For location analytics

For location analytics, only the best, most current data will do

For location analytics, only the best, most current data will do

In geospatial tech, data has always been the lost stepchild. Or, it’s the “rocket fuel” of geographic information systems (GIS). Take your pick. It depends on who you work for or what you need. The bottom line? For location analytics, only the best, most current data will do.

Today, data is the new bacon. It sizzles; it’s crispy; it’s essential to the complete buffet of geographic information systems (GIS). There are no eggs without bacon. Likewise, you can’t run GIS or advanced location analytics without data.

In today’s mobile society, there is more location-based data than ever before being collected and repackaged for sale. Twitter, Facebook, and other social media apps collect data from their users and offer it to advertisers. Anonymously, of course. But cell phones are constantly broadcasting location-based data – how else would you play PokemonGo? And, standard fare that includes population demographics are “meat and potatoes” for today’s hungry marketing managers.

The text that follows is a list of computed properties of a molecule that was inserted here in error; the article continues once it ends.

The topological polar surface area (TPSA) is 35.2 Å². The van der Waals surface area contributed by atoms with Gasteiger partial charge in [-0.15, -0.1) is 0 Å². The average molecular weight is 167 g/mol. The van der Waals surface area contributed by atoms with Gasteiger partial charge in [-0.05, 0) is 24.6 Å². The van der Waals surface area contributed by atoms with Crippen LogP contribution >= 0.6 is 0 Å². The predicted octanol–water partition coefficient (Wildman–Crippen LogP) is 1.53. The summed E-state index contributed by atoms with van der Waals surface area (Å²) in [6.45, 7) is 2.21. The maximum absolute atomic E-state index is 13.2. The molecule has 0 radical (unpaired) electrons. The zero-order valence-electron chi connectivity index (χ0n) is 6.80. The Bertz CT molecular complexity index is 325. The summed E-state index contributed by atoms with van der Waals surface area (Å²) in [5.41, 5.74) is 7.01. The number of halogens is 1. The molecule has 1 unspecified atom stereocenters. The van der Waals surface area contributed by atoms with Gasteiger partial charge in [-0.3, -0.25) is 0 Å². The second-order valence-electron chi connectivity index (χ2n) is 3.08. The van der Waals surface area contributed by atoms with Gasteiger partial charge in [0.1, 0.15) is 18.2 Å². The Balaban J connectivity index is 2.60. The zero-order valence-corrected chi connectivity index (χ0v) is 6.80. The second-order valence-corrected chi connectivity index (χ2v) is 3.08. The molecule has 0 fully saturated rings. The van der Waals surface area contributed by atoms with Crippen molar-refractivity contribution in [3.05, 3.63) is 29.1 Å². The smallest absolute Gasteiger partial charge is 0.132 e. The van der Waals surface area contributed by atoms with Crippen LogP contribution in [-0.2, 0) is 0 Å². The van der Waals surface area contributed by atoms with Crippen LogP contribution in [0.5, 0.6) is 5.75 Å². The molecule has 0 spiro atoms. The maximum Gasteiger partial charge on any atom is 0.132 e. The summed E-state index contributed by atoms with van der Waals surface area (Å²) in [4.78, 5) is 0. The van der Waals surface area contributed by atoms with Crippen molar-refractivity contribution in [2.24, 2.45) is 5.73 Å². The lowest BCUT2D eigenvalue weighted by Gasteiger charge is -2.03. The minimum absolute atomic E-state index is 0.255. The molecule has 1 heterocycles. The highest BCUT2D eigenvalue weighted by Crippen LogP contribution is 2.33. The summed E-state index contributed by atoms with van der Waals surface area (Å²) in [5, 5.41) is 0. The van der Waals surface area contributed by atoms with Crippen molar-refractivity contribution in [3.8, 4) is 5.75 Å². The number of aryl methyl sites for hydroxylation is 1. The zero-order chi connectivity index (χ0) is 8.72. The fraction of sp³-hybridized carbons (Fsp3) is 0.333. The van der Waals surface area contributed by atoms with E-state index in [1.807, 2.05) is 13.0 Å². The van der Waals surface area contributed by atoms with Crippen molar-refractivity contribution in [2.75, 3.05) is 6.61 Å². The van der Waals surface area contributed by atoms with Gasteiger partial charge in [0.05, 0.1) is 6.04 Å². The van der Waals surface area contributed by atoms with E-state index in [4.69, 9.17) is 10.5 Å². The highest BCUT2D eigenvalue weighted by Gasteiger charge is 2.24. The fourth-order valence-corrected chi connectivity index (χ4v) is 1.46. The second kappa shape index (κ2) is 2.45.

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Yet, the challenge for many users is an inability to find this so-called smorgasbord of data. And if found, how to consume it. Pitney Bowes offers a data catalog replete with an abundance of data. It’s digestible since it has been divided into discrete categories: streets, points of interest, boundaries and demographics. To this menu has been added industry data bundles for retail, insurance, telecommunications and others. The coverage is global, the content rich and the file formats for use are extensive.

While GIS is familiar to those educated about location technology, others are new to location analytics – especially the millions of users of business intelligence (BI) solutions that are starting to include basic mapping.  In the BI domain, maps are the background against which analysts and line of business users display data and analytics. For example, heat maps showing the concentrations of customers, facilities or even IoT devices offer a unique proximity of spatial relationships not afforded by spreadsheets. Taking in data from in-house and external sources is essential to deriving the insights that impact business outcomes.

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